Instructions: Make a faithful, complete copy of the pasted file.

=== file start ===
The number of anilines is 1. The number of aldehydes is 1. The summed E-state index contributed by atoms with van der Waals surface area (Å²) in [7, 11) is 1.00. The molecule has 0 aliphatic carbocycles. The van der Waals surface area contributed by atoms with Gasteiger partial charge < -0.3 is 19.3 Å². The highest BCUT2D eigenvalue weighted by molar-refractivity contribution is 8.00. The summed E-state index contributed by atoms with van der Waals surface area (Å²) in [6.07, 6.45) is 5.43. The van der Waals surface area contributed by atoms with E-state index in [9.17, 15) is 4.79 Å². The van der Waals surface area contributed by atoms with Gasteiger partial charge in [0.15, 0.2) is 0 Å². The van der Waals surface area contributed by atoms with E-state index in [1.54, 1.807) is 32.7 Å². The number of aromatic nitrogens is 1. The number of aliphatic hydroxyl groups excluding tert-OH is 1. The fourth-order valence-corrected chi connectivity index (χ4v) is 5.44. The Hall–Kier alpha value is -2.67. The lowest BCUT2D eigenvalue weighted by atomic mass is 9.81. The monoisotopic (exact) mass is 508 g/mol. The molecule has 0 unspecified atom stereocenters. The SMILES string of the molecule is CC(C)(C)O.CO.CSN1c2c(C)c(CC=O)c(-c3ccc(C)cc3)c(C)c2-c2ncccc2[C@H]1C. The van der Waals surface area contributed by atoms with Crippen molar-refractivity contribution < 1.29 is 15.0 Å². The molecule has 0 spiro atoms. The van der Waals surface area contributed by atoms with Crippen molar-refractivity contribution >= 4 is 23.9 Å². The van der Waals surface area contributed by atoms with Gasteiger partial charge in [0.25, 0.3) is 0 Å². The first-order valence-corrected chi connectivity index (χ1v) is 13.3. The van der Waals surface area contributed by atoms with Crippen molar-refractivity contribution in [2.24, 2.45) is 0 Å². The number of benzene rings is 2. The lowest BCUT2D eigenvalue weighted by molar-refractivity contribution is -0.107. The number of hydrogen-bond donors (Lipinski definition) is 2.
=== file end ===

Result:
The number of anilines is 1. The number of aldehydes is 1. The summed E-state index contributed by atoms with van der Waals surface area (Å²) in [7, 11) is 1.00. The molecule has 0 aliphatic carbocycles. The van der Waals surface area contributed by atoms with Gasteiger partial charge < -0.3 is 19.3 Å². The highest BCUT2D eigenvalue weighted by molar-refractivity contribution is 8.00. The summed E-state index contributed by atoms with van der Waals surface area (Å²) in [6.07, 6.45) is 5.43. The van der Waals surface area contributed by atoms with E-state index in [9.17, 15) is 4.79 Å². The van der Waals surface area contributed by atoms with Gasteiger partial charge in [0.15, 0.2) is 0 Å². The van der Waals surface area contributed by atoms with E-state index in [1.54, 1.807) is 32.7 Å². The number of aromatic nitrogens is 1. The number of aliphatic hydroxyl groups excluding tert-OH is 1. The fourth-order valence-corrected chi connectivity index (χ4v) is 5.44. The Hall–Kier alpha value is -2.67. The lowest BCUT2D eigenvalue weighted by atomic mass is 9.81. The monoisotopic (exact) mass is 508 g/mol. The molecule has 0 unspecified atom stereocenters. The SMILES string of the molecule is CC(C)(C)O.CO.CSN1c2c(C)c(CC=O)c(-c3ccc(C)cc3)c(C)c2-c2ncccc2[C@H]1C. The van der Waals surface area contributed by atoms with Crippen molar-refractivity contribution < 1.29 is 15.0 Å². The molecule has 0 spiro atoms. The van der Waals surface area contributed by atoms with Crippen molar-refractivity contribution >= 4 is 23.9 Å². The van der Waals surface area contributed by atoms with Gasteiger partial charge in [0.25, 0.3) is 0 Å². The first-order valence-corrected chi connectivity index (χ1v) is 13.3. The van der Waals surface area contributed by atoms with Crippen molar-refractivity contribution in [2.24, 2.45) is 0 Å². The number of benzene rings is 2. The lowest BCUT2D eigenvalue weighted by molar-refractivity contribution is -0.107. The number of hydrogen-bond donors (Lipinski definition) is 2.